A Downton Abbey Movie

If you haven’t checked out the amazing television series that is Downton Abbey, then you are seriously missing out! Luckily, the Aurora Public Library District owns all six seasons of the popular PBS drama that are just waiting for you to check them out! You have plenty of time to catch up with the series before the release of the full-length Downton Abbey movie next September!

(In case you couldn’t tell, I’m a huge fan.)

Downton Abbey follows the aristocratic Crawley family from 1912 to 1926, as well as the lives of their domestic servants in Yorkshire, England. The series opens with the sinking of the Titanic and with it, the heir who was to inherit the estate, as Lord Grantham only has three daughters. The scramble to find the next heir to the estate is on, and on the way viewers are taken through monumental historic events in British and world history, like World War I, the Spanish influenza epidemic, the Irish War of Independence, and various scandals and elections. The personal lives of the Crawley family and their servants are also swirled into the mix, investing you so deeply in the characters’ lives, you’ll forget they aren’t real people at all.

If you like historical and period pieces, as well as drama and Dame Maggie Smith, I urge you to check this series out as quickly as you can. Then you can track me down anywhere in the library and I will gladly discuss the series with you at length. We can wait in agony together for the movie to be released on September 13, 2019. (Which, by the way, will also include the majority of the original cast and will also be written by Julian Fellowes!)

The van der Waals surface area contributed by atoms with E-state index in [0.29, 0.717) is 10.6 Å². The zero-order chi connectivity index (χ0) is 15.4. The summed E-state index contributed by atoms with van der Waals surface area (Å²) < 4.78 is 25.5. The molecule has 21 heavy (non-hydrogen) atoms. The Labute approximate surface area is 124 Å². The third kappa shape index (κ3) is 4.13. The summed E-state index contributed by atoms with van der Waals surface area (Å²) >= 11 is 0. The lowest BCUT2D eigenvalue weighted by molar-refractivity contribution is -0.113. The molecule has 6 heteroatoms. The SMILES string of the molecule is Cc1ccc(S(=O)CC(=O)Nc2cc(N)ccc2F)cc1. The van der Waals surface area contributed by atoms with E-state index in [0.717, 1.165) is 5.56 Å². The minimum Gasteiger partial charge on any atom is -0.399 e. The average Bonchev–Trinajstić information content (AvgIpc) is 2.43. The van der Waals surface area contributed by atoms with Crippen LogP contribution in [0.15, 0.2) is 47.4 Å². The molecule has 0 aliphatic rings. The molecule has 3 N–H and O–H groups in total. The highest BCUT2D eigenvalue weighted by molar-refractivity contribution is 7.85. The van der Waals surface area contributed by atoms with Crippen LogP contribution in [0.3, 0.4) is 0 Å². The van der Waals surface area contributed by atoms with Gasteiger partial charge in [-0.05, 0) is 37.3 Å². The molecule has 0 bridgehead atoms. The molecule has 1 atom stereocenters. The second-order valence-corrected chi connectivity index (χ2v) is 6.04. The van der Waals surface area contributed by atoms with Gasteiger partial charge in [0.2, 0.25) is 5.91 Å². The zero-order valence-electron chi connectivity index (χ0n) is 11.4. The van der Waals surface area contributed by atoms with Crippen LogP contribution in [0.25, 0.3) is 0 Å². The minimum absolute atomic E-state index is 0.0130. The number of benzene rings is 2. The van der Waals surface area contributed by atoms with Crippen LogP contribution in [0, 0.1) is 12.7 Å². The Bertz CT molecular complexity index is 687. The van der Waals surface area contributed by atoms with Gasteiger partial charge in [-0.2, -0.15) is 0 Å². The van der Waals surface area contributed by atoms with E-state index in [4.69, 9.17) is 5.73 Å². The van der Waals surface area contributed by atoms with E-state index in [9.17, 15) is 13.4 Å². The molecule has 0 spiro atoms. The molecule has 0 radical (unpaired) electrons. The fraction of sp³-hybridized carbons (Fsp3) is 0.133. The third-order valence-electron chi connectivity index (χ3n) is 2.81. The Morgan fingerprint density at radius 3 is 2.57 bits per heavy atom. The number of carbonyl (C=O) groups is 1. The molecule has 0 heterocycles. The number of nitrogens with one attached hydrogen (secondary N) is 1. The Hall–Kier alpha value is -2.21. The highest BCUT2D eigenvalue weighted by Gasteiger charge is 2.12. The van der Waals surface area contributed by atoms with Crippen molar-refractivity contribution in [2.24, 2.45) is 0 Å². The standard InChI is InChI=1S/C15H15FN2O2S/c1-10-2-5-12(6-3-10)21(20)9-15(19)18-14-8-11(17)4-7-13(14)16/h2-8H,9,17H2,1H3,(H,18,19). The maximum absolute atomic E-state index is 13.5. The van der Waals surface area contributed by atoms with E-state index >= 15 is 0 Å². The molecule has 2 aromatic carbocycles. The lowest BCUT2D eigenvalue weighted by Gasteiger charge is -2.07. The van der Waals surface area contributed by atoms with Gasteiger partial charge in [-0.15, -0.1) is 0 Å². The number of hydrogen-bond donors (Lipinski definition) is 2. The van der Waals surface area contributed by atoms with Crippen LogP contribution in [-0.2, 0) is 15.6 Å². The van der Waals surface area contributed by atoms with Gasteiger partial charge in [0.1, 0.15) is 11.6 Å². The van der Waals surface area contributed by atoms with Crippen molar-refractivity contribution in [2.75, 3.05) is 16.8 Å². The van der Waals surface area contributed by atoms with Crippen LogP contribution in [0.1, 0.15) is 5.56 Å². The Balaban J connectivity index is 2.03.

In the meantime, check out these titles to hold you over:

Downton Abbey: A Celebration by Jessica Fellowes

The Chronicles of Downton Abbey by Jessica Fellowes

The World of Downton Abbey by  Jessica Fellowes

Behind the Scenes at Downton Abbey by Emma Rowley

Lady Almina and the Real Downton Abbey: The Lost Legacy of Highclere Castle by Fiona Carnarvon

The Husband Hunters: American Heiresses Who Married into the British Aristocracy by Anne De Courcy

The Manners of Downton Abbey

PBS Secrets of Highclere Castle

Happy Watching! And Reading!

Netflix and Read: The Guernsey Literary and Potato Peel Pie Society

First published in 2008, The Guernsey Literary and Potato Peel Pie Society has made its way to the small, streaming screen of Netflix just this year. I noticed it when I was scrolling through, looking for something to watch, and knew I had to read the book first before I watched the movie. I’m annoying like that.